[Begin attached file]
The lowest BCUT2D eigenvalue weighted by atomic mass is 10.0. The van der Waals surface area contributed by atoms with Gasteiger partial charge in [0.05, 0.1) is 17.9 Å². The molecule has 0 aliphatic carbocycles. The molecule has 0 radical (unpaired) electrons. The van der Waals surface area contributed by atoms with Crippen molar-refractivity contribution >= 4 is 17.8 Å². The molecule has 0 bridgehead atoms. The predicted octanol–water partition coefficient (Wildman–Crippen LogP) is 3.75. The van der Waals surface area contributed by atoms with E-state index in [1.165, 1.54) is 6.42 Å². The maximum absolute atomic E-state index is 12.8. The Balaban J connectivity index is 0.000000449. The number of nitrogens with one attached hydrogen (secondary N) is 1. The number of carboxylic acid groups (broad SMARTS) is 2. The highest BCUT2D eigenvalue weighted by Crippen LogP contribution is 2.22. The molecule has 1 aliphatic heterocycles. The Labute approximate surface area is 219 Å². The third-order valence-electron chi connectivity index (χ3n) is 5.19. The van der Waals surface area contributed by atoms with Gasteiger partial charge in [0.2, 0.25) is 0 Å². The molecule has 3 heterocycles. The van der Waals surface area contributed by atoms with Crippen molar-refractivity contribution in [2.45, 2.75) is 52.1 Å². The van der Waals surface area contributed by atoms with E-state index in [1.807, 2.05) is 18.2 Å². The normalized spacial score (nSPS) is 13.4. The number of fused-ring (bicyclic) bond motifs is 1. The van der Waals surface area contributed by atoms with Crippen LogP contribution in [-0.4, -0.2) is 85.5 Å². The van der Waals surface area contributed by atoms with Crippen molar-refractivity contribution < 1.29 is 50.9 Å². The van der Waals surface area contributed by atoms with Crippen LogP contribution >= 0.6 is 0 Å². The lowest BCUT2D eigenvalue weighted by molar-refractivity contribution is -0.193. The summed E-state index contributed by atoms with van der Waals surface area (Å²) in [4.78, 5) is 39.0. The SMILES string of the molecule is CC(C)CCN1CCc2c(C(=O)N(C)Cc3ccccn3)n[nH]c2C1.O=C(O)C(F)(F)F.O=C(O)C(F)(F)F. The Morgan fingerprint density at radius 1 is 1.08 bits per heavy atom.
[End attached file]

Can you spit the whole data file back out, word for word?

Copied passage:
The lowest BCUT2D eigenvalue weighted by atomic mass is 10.0. The van der Waals surface area contributed by atoms with Gasteiger partial charge in [0.05, 0.1) is 17.9 Å². The molecule has 0 aliphatic carbocycles. The molecule has 0 radical (unpaired) electrons. The van der Waals surface area contributed by atoms with Crippen molar-refractivity contribution >= 4 is 17.8 Å². The molecule has 0 bridgehead atoms. The predicted octanol–water partition coefficient (Wildman–Crippen LogP) is 3.75. The van der Waals surface area contributed by atoms with E-state index in [1.165, 1.54) is 6.42 Å². The maximum absolute atomic E-state index is 12.8. The Balaban J connectivity index is 0.000000449. The number of nitrogens with one attached hydrogen (secondary N) is 1. The number of carboxylic acid groups (broad SMARTS) is 2. The highest BCUT2D eigenvalue weighted by Crippen LogP contribution is 2.22. The molecule has 1 aliphatic heterocycles. The Labute approximate surface area is 219 Å². The third-order valence-electron chi connectivity index (χ3n) is 5.19. The van der Waals surface area contributed by atoms with Gasteiger partial charge in [0.2, 0.25) is 0 Å². The molecule has 3 heterocycles. The van der Waals surface area contributed by atoms with Crippen molar-refractivity contribution in [2.45, 2.75) is 52.1 Å². The van der Waals surface area contributed by atoms with E-state index in [1.807, 2.05) is 18.2 Å². The normalized spacial score (nSPS) is 13.4. The number of fused-ring (bicyclic) bond motifs is 1. The van der Waals surface area contributed by atoms with Crippen LogP contribution in [-0.4, -0.2) is 85.5 Å². The van der Waals surface area contributed by atoms with Crippen molar-refractivity contribution < 1.29 is 50.9 Å². The van der Waals surface area contributed by atoms with Crippen LogP contribution >= 0.6 is 0 Å². The lowest BCUT2D eigenvalue weighted by molar-refractivity contribution is -0.193. The summed E-state index contributed by atoms with van der Waals surface area (Å²) in [4.78, 5) is 39.0. The SMILES string of the molecule is CC(C)CCN1CCc2c(C(=O)N(C)Cc3ccccn3)n[nH]c2C1.O=C(O)C(F)(F)F.O=C(O)C(F)(F)F. The Morgan fingerprint density at radius 1 is 1.08 bits per heavy atom.